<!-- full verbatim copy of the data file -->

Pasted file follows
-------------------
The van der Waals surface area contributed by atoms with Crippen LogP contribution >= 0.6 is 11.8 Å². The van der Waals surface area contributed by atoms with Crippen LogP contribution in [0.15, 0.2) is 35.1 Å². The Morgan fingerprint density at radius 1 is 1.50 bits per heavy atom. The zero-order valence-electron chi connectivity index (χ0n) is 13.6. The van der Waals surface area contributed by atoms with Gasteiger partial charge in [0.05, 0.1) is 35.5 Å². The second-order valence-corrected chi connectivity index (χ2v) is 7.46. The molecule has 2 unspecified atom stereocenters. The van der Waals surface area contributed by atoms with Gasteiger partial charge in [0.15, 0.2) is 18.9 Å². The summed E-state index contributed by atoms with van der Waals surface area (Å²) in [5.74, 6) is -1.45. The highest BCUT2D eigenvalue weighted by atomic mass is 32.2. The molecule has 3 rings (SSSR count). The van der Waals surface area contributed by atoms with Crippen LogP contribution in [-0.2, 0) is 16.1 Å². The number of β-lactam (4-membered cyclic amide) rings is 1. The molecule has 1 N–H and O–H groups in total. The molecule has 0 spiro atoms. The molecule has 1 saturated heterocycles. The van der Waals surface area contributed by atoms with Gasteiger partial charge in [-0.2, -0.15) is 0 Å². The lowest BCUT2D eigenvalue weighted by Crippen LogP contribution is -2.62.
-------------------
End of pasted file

The van der Waals surface area contributed by atoms with Crippen LogP contribution >= 0.6 is 11.8 Å². The van der Waals surface area contributed by atoms with Crippen LogP contribution in [0.15, 0.2) is 35.1 Å². The Morgan fingerprint density at radius 1 is 1.50 bits per heavy atom. The zero-order valence-electron chi connectivity index (χ0n) is 13.6. The van der Waals surface area contributed by atoms with Gasteiger partial charge in [0.05, 0.1) is 35.5 Å². The second-order valence-corrected chi connectivity index (χ2v) is 7.46. The molecule has 2 unspecified atom stereocenters. The van der Waals surface area contributed by atoms with Gasteiger partial charge in [0.15, 0.2) is 18.9 Å². The summed E-state index contributed by atoms with van der Waals surface area (Å²) in [5.74, 6) is -1.45. The highest BCUT2D eigenvalue weighted by atomic mass is 32.2. The molecule has 3 rings (SSSR count). The van der Waals surface area contributed by atoms with Crippen LogP contribution in [-0.2, 0) is 16.1 Å². The number of β-lactam (4-membered cyclic amide) rings is 1. The molecule has 1 N–H and O–H groups in total. The molecule has 0 spiro atoms. The molecule has 1 saturated heterocycles. The van der Waals surface area contributed by atoms with Gasteiger partial charge in [-0.2, -0.15) is 0 Å². The lowest BCUT2D eigenvalue weighted by Crippen LogP contribution is -2.62.